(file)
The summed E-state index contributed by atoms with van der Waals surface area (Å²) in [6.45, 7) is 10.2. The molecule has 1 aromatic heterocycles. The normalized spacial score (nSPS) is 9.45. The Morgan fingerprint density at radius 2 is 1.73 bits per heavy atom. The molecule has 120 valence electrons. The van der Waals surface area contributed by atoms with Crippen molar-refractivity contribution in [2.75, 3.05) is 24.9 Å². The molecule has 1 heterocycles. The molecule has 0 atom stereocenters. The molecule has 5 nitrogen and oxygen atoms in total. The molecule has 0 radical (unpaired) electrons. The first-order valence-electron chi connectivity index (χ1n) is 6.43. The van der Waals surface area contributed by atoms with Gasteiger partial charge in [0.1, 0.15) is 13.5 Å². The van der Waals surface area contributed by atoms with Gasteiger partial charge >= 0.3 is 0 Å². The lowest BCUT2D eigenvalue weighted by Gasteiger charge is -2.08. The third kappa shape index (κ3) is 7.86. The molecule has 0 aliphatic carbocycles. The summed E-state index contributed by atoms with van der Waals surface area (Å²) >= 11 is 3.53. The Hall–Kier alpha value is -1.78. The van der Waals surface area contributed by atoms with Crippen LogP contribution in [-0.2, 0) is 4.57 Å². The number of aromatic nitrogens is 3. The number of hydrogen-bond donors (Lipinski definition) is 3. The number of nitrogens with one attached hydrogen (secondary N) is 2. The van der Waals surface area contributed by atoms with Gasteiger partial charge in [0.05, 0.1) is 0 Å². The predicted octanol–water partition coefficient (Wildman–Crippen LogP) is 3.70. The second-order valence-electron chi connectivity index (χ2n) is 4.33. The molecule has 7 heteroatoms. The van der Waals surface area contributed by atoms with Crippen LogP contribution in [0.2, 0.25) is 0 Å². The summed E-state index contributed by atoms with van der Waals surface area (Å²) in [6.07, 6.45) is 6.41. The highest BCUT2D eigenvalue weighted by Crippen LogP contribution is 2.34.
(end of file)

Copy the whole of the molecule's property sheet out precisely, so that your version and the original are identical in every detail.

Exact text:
The summed E-state index contributed by atoms with van der Waals surface area (Å²) in [6.45, 7) is 10.2. The molecule has 1 aromatic heterocycles. The normalized spacial score (nSPS) is 9.45. The Morgan fingerprint density at radius 2 is 1.73 bits per heavy atom. The molecule has 120 valence electrons. The van der Waals surface area contributed by atoms with Crippen molar-refractivity contribution in [2.75, 3.05) is 24.9 Å². The molecule has 1 heterocycles. The molecule has 0 atom stereocenters. The molecule has 5 nitrogen and oxygen atoms in total. The molecule has 0 radical (unpaired) electrons. The first-order valence-electron chi connectivity index (χ1n) is 6.43. The van der Waals surface area contributed by atoms with Gasteiger partial charge in [0.1, 0.15) is 13.5 Å². The van der Waals surface area contributed by atoms with Gasteiger partial charge >= 0.3 is 0 Å². The lowest BCUT2D eigenvalue weighted by Gasteiger charge is -2.08. The third kappa shape index (κ3) is 7.86. The molecule has 0 aliphatic carbocycles. The summed E-state index contributed by atoms with van der Waals surface area (Å²) >= 11 is 3.53. The Hall–Kier alpha value is -1.78. The van der Waals surface area contributed by atoms with Crippen LogP contribution in [-0.2, 0) is 4.57 Å². The number of aromatic nitrogens is 3. The number of hydrogen-bond donors (Lipinski definition) is 3. The number of nitrogens with one attached hydrogen (secondary N) is 2. The van der Waals surface area contributed by atoms with Gasteiger partial charge in [0.05, 0.1) is 0 Å². The predicted octanol–water partition coefficient (Wildman–Crippen LogP) is 3.70. The second-order valence-electron chi connectivity index (χ2n) is 4.33. The molecule has 7 heteroatoms. The van der Waals surface area contributed by atoms with Crippen LogP contribution in [0.2, 0.25) is 0 Å². The summed E-state index contributed by atoms with van der Waals surface area (Å²) in [6.07, 6.45) is 6.41. The highest BCUT2D eigenvalue weighted by Crippen LogP contribution is 2.34.